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A new statewide poll from Christopher Newport University shows Joe Biden holding a five-point lead over President Trump, 48-43%. It the narrowest margin we have seen in any such Virginia poll this year; all previous ones showed Biden with double-digit leads. The Wason Center Poll questioned close to 800 Virginians over a 12-day period this month.

CLICK HERE for full poll results and methodology.

NEWS RELEASE: NEWPORT NEWS, Va. – Joe Biden holds a 5-point lead in Virginia over President Donald Trump, 48% to 43%, according to a survey of likely voters released today by the Wason Center for Public Policy at Christopher Newport University.  Among Virginians who are enthusiastic about voting in the Nov. 3 election, Biden’s lead jumps to 8 points, 51%-43%.

“Enthusiasm is a key to Biden’s lead and will be a key to turnout on Election Day,” Wason Center Research Director Rebecca Bromley-Trujillo said. “We saw an enthusiasm gap of 6 points between Democrats and Republicans in this survey.”

Among those voters, Biden shows a 27% advantage among women (61% to 34%), 18% among voters younger voters (56%-38%), 61% among Black voters (75%-14%), and 36% among college-educated voters (66%-30%). Biden also holds Trump to a draw among enthusiastic voters 45 and older, a bloc that has favored Trump in the past. Trump’s advantage with enthusiastic voters is 17% among non-college-educated voters (54%-37%), 20% among white voters (53%-43%) and 12% among men (52%-40%).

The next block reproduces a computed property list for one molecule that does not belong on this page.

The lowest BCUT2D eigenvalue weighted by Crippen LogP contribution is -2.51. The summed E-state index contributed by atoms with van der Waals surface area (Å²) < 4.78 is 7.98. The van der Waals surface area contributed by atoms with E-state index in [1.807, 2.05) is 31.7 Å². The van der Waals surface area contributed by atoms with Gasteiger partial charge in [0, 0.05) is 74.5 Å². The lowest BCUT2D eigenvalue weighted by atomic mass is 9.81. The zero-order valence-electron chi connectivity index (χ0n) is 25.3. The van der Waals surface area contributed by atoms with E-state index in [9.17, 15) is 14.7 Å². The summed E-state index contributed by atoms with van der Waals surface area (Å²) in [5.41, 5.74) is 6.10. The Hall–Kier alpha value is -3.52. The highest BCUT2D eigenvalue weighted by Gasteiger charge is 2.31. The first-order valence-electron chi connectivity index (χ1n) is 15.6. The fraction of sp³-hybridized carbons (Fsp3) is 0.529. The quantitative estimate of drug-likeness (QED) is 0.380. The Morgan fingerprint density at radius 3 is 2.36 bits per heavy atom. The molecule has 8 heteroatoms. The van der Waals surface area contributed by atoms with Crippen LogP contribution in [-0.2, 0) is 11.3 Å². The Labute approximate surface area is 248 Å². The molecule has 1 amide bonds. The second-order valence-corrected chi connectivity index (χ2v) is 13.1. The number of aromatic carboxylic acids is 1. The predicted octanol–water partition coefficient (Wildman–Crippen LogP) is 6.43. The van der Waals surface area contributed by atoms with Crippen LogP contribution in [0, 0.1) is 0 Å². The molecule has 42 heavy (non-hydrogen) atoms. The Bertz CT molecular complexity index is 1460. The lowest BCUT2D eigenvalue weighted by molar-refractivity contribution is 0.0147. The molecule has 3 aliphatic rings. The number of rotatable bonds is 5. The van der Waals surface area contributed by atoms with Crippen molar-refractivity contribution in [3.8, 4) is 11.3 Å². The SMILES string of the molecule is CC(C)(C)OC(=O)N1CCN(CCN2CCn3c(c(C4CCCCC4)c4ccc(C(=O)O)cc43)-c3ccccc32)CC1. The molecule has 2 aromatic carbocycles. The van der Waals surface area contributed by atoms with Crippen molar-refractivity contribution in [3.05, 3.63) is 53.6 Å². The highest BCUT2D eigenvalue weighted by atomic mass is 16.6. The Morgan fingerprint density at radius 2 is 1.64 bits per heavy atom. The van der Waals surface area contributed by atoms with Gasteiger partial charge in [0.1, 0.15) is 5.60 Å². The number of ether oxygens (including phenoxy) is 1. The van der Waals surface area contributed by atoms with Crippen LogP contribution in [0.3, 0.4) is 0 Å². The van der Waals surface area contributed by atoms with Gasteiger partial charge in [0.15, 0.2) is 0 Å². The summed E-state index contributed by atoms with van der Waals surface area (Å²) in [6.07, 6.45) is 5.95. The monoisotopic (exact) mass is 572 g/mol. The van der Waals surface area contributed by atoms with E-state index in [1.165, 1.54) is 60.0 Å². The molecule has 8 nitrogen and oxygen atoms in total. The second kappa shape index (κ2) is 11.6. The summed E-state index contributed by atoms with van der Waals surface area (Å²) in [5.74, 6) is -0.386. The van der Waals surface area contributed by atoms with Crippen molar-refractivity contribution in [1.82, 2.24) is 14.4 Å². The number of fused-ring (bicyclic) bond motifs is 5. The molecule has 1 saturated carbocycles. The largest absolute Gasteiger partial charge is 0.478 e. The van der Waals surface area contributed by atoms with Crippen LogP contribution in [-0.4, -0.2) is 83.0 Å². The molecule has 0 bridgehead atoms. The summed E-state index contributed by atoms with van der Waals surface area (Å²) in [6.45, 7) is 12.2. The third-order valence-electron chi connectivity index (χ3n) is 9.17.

Seeking a third term in the U.S. Senate, Democrat Mark Warner has a sizeable lead over Republican challenger Daniel Gade among both likely voters (52% to 39%) and very likely voters (52% to 41%). Warner’s lead is built on strong support among the traditional Democratic coalition of women, Black voters, younger voters and college- educated voters, but he also leads among independents and voters 45 and older. Gade has a slight lead among men and white voters and a significant lead among non-college-educated voters.

Virginia voters appear poised to pass the state constitutional amendment that would change how General Assembly and Congressional districts are drawn, with support at 48% and opposition at 28% (24% are undecided). Support is strong among Democratic voters, Black voters, and college-educated voters. Republican voters oppose the amendment and independents are largely split.  “Considering that the Democratic Party of Virginia opposes this amendment, there seems to be a real disconnect with voters at the grassroots about reforming the way legislative districts are drawn,” said Bromley-Trujillo.

The Wason Center interviewed 796 registered Virginia voters on cell phone and landline, September 9-21. The margin of error for the whole survey is +/-3.9%. The full report is attached.